The Duke of Cambridge has revealed the thing that he and wife Kate have found comfort in during the coronavirus lockdown. Prince William recorded a special video message for the Church of England's weekly online Sunday service to mark the end of Mental Health Awareness Week. He spoke about the far-reaching impact of the pandemic on the nation and added: "Catherine and I have both found great comfort in the wonderful acts of kindness we have seen right across the nation."
WATCH: Prince William's special video message for church service
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Kindness was this year's theme during Mental Health Awareness Week and the couple's Royal Foundation's Heads Together has partnered with Instagram to create three wellbeing guides, one of which is a Guide to Kindness.
Throughout lockdown, William and Kate have been highlighting the work of charities and individuals who have been helping people, including schools which have stayed open to look after vulnerable children and those of key workers. During Zoom calls to a number of Scottish charities last week, the Duke spoke with the team from the PEEK Project (Possibilities for Each and Every Kid) in Glasgow, who have been making around 300 meals a day for children and families from their food truck.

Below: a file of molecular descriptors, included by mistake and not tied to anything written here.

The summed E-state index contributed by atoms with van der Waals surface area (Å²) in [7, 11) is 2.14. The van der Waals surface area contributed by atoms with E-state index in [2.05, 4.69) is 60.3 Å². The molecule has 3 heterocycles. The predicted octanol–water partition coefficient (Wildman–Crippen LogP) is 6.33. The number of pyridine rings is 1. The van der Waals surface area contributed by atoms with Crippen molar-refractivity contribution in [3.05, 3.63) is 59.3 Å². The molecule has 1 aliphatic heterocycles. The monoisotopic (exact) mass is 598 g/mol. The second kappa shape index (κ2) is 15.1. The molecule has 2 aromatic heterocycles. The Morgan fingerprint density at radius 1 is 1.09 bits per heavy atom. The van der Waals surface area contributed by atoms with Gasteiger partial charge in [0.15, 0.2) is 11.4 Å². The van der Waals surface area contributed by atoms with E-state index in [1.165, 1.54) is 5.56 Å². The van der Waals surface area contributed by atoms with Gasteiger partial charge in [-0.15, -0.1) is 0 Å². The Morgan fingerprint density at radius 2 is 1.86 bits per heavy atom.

William urged listeners to speak out about their mental health during the online church service, saying: "Now more than ever, it is important that we talk to one another about issues that we're struggling with. And it is OK to not feel OK." In a new BBC documentary, Football, Prince William and our Mental Health, the father-of-three has opened up about his own struggles, revealing how becoming a dad brought up difficult emotions around the loss of his mother, Diana, Princess of Wales.
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William and Kate are parents to George, Charlotte and Louis
Speaking to former professional footballer, Marvin Sordell, William said: "Having children is the biggest life changing moment, it really is… I think when you've been through something traumatic in life, and that is like you say, your Dad not being around, my mother dying when I was younger, the emotions come back, in leaps and bounds. It's a different phase of life and there is no one there to kind of help you. I definitely found it very, at times, overwhelming."
But he added: "Me and Catherine particularly, we support each other and we go through those moments together and we kind of evolve and learn together… But I do agree with you. I think that emotionally things come out of the blue that you don't ever expect or that maybe you think you've dealt with. So I can completely relate to what you're saying about children coming along, it's one of the most amazing moments of life but it's also one of the scariest."
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